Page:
Connected home devices don't seem to be like that at all. A smarter thermostat is nice, but normal people don't spend a lot of time interacting with their thermostats. So it's not obvious that they're going to be willing to pay a big premium for the one with the best interface. And people want to upgrade their thermostats every two or three decades, not every couple of years, so the number of devices you can sell every year is going to be much smaller.
All of that means that selling smart thermostats is likely to be much less lucrative than selling smartphones.
And smart thermostats are the best-case scenario. For other connected devices — like smart lightbulbs, crock pots, and washing machines — the benefits of an internet connection seem slight and the advantage of a highly polished user interface is slighter still. When shopping for a washing machine, people mostly care about how good it is at cleaning clothes. Few are going to be upset if it has a clunky user interface and can't be controlled with an app.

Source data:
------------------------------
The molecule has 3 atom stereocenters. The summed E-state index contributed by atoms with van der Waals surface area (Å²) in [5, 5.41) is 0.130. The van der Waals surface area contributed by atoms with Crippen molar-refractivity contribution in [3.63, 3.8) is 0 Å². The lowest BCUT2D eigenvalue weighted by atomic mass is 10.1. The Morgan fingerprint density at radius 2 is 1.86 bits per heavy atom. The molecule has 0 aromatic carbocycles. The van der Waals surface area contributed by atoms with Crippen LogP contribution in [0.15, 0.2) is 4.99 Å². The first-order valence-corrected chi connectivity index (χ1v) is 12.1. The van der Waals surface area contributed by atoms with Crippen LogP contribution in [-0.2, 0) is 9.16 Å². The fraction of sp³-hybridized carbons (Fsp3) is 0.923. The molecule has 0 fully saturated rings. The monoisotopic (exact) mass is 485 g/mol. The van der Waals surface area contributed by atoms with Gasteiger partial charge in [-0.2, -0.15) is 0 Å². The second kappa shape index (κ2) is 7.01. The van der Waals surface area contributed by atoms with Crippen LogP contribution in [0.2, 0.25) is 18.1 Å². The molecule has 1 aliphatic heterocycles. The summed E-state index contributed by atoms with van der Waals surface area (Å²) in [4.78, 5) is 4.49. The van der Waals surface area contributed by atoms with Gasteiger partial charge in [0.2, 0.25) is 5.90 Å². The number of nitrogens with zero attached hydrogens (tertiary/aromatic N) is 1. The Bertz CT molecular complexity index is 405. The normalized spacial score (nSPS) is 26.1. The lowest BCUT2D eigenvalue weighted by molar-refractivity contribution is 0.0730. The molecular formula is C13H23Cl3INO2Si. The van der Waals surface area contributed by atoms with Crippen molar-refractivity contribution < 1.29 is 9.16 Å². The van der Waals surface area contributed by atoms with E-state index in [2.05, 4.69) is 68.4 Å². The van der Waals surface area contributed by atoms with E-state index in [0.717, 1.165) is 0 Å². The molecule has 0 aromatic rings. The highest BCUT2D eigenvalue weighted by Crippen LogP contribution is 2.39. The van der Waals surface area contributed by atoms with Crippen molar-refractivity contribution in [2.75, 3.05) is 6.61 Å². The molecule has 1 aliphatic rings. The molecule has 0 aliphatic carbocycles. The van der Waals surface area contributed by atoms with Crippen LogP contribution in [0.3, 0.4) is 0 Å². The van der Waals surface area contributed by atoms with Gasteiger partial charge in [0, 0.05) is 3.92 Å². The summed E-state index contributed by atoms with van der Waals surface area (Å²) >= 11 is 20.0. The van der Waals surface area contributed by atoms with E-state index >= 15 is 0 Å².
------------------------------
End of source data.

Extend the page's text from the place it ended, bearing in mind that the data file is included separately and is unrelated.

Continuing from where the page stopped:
Smart devices could become a commodity
Of course, it would be silly to conclude that connected devices are never going to become mainstream. Eventually, wireless chips will become cheap enough that non-technology manufacturers can incorporate them into their products without significantly increasing the sale price — much in the way that small digital clocks are now routinely incorporated into toasters, microwaves, and other appliances. And standardized software platforms will allow them to build user-friendly connected devices with minimal engineering knowhow.
But that might not leave much room for a company like Nest, whose business model depends on people paying a premium to get the best available connected devices. People may only start buying these devices en masse when they become so cheap and user-friendly that customers don't have to think about the connected features.